But speaking of “swell”. This was.

    Donna Smith
    Mainely Write

    Liked by 1 person

  6. That one bothers me too, Christopher. It really bothers me in my own writing, because I know I do it myself way too often, but when I’m first writing out a scene I just go ahead and do it that way so I can hurry up and get the words onto paper, and then go back later and change it as much as possible, because otherwise I’d be sitting there agonizing over what word to use instead and interrupting the flow of my writing. I’d rather get the words on paper while they’re still flowing out of my pencil, then go back later and make the needed changes, and then type it up (at which time I’ll probably make even more changes anyway, so at some point the right words will pop into my head). Of course, then I run the risk of over-using words instead, such as “replied,” “answered,” or “asked.” I really need to invest in a hard copy thesaurus to keep next to me while I write, especially when my brain refuses to work properly (which is most of the time, actually…) 😛

    Liked by 1 person

  7. It would make for an interesting experiment to write a novel without dialogue. Someone’s probably already done it. Either the characters can’t speak or don;t want to. It might not work for anything longer than a short story. I understand some writers trying to capture and project authenticity with their dialogue, either by writing an accent or using ungrammatical English, but the former irritates me,and the latter only works if the speaker is uneducated. I think I write dialogue pretty well. Another ‘D’ word is probably my weakness: description.


    1. That WOULD be an interesting experiment. Like you said though, probably better suited for something shorter. I wonder if anyone has ever done it before?

      Writing an accent or dialect is really difficult. You definitely don’t want to irritate the reader, but if you do it well enough, they can hear the accent anyway without having to spell it out in the words. Stephen King comes to mind when I think of this, he usually portrays the Maine dialect in his characters without beating you over the head with it. You can hear it without needing to read it.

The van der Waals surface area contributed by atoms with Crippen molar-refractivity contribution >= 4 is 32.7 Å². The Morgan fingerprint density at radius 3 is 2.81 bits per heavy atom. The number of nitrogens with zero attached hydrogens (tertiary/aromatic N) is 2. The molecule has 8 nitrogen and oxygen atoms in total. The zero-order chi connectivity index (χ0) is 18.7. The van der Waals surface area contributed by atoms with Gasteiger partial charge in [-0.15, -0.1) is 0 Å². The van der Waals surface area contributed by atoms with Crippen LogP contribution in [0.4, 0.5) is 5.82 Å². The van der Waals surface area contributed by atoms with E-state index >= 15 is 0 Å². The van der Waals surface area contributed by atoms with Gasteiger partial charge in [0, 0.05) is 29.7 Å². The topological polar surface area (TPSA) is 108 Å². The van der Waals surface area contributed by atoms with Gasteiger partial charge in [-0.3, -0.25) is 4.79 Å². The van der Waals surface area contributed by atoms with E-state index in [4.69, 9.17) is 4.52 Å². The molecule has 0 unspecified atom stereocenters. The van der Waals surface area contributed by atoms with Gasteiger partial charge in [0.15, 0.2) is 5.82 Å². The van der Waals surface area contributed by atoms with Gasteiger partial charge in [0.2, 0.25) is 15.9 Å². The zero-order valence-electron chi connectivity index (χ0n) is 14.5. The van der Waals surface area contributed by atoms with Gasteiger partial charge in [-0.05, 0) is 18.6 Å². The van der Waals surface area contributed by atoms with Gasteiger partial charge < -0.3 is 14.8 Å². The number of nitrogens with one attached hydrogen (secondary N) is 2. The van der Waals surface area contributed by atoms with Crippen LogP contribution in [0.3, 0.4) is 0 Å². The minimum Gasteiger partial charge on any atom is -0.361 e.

8. I’ve even read books were three characters speak together. To be honest, I’ve even read books where four characters speak together. I’ll go as far as saying that I’ve read books where sever characters speak together and you are never confused about it.
    Some authors are really crazy.

    The Old Shelter – 1940s Film Noir

    Liked by 1 person

  9. I once beta-read a short story that was mostly untagged dialogue. Drove me nuts, because not only did the author not let me know who was speaking, I couldn’t even infer what dialogue belonged to whom because it all sounded like the author was having a conversation with themself.


  10. Dialogue is by far something that I contend with as an author. But I must say I do love getting into a character’s head. The best advice I ever found about dialogue is to use contractions (unless you are writing maybe historical or something where you can’t) to make the flow sound more natural.

    Decadent Kane Visiting from the A-Z Challenge
    Paranormal Romance Author


  11. My next story will revolve around a town of mimes. I just have to make sure my climbing along a building ledge descriptions are authentic. Don’t want angry or insulted mines to yell at me now, do I?


  12. My pet peeve with dialogue I see most writers do is the overuse of the word said.

    “I have a pickle,” he said.
    “Not fair, I want a pickle!” she said.
    “You can have my pickle,” he said.

    How about use other dialogue tags for a change.

    “I have a pickle,” he stated.
    “Not fair, I want a pickle!” she exclaimed.
    “You can have my pickle,” he offered.


    1. That can be overdone as well. A minimalist approach is best I think. If it’s pretty obvious who’s speaking then ditch the tag. “Not fair, I want a pickle!’ for example, already has an exclamation mark so the word ‘exclaimed’ is redundant, and too ‘show’ instead of tell.

      Liked by 1 person

      1. There’s a time to show, not tell, and a time to tell, not show. You are right about exclaim, I just couldn’t think of another word and didn’t want to take out my big list of dialogue tags.

        I do take a minimalist approach to it though. Once I can establish a pattern of speakers, I stop using dialogue tags, but will use one as a reminder of who is speaking, to maintain the pattern.


    2. Even better is not using dialog tags at all, but action beats. Like:

      “I have a pickle.” He smirked and bit into it with gusto.

      “Not fair.” She pouted. “I want a pickle!”

      “You can have my pickle.” He held it out to her, half-eaten already, and laughed.

      I think it tells you so much more about the characters and the story that’s taking place!

      Liked by 2 people